KUALA LUMPUR: Five Sarawakians were held at gunpoint, bundled into a pickup, roughed up and kidnapped for ransom, allegedly by members of the Indonesian army who had encroached on Malaysian territory last week.
The five, aged between 15 and 64, were harvesting wood at the Wong Rangkai forest near Kampung Danau Melikin, 400m from the Serian-Kalimantan border, around noon on Dec 11 when they were approached by two men in battle fatigues.
The two were armed with 5.56mm Pindad SS-1 assault rifles, the standard primary weapon of Tentera Nasional Indonesia (TNI).
The New Sunday Times has learnt that the five were allegedly ambushed at the site, located near the WFM Melikin oil palm estate in Balai Ringin.
After securing them, the Indonesians forced them into their Toyota Hilux, which was parked nearby, and ordered them to drive across the Kalimantan border to the Indonesian command post in Sg Enteli.
The soldiers accused them of stealing wood from the Indonesian side.
Kuala Lumpur has sent Jakarta a protest note condemning, in the strongest terms, the alleged incursion and detention of its citizens by Indonesian security forces. The protest note was sent via the Indonesian embassy here on Friday.
Throughout the journey to their command post, the soldiers allegedly roughed up the five Sarawakians and threatened to shoot them if they resisted.
At one point, one of the two soldiers fired off two rounds to show that they meant business.
At the base, the Sarawakians were forced to admit to stealing wood in the Indonesian side and were ordered to strip. Their heads were covered with black hoods.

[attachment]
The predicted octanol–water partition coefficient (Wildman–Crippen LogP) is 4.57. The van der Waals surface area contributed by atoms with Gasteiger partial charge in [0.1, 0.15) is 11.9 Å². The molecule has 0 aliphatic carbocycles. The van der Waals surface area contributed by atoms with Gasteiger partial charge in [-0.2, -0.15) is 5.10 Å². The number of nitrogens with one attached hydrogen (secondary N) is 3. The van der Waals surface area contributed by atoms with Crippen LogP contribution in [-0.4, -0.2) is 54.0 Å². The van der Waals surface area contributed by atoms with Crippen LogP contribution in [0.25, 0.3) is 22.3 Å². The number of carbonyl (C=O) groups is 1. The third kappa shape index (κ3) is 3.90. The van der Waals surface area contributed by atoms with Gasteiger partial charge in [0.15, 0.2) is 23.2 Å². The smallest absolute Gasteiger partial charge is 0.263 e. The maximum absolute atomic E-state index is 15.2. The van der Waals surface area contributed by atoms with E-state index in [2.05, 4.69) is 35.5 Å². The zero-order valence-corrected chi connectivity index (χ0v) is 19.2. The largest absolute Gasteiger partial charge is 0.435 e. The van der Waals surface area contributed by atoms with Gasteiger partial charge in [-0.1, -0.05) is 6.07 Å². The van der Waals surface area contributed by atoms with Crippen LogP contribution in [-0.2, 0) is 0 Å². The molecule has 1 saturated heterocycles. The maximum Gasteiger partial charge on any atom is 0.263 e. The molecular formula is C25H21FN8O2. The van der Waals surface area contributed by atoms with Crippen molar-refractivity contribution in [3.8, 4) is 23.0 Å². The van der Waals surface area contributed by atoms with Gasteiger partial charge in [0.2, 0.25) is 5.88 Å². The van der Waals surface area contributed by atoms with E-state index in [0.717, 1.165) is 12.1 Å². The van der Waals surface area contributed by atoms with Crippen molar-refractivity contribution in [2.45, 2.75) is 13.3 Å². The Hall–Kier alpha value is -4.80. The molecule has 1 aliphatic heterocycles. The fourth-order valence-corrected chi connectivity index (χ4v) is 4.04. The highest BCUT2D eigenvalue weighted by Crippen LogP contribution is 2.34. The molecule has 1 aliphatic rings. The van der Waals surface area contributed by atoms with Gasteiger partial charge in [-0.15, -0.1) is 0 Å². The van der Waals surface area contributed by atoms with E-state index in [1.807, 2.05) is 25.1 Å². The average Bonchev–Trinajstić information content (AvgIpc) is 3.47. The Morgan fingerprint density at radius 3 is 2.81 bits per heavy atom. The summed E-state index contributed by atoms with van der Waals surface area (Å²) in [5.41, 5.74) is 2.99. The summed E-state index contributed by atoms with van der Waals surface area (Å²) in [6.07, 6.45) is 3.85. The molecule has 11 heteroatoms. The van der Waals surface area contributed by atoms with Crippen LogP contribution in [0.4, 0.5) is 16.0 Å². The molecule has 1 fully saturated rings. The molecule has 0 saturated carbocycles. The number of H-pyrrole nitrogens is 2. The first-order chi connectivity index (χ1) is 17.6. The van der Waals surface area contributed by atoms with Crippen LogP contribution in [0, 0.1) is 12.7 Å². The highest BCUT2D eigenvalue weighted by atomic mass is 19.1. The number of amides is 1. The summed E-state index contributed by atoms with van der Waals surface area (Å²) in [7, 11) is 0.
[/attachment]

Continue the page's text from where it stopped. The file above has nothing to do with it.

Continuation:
The NSU sighted the police report which alleged that the soldiers whipped them on their backs and legs, aside from punching them. The five were forced to collect water from a river for the soldiers.
Of the five, three were held overnight by the soldiers, while two, who are brothers, were released about 4pm, with a task. They were allegedly told to inform the families of the hostages to hand over RM10,000 and two new chainsaws that very night.
They allegedly warned them against informing the Malaysian army detachment at the Balai Ringin Military Camp or other Malaysian authorities. If they did, their friends would be executed.
The duo, however, took a gamble and went straight to the Balai Ringin camp. A line of communication was established with the Indonesians and negotiations for the release of the remaining hostages began. This led to the release of the three men the next day.
The NSU was told that the Malaysian soldiers facilitating the hostages’ release from the Indonesians were forced to disarm before being allowed to enter the Indonesian command post.
A second meeting was set up at 2pm on Dec 14, over on the Malaysian side of the border, 200m from the Indonesian command post in Sg Enteli, to arrange for the return of the hostages’ pickup. This time, it was headed by the commander of the 3rd Infantry Brigade, headquartered at the Penrissen Camp in Kuching.
The Indonesians, all armed, were led by a military representative from the Indonesian consulate-general in Kuching.
A report on the incident said the Sarawak police and the Malaysian army had confirmed that the “snatch-and-grab” took place on the Malaysian side of the border. Additional reporting by Tasnim Lokman and Teh Athira Yusof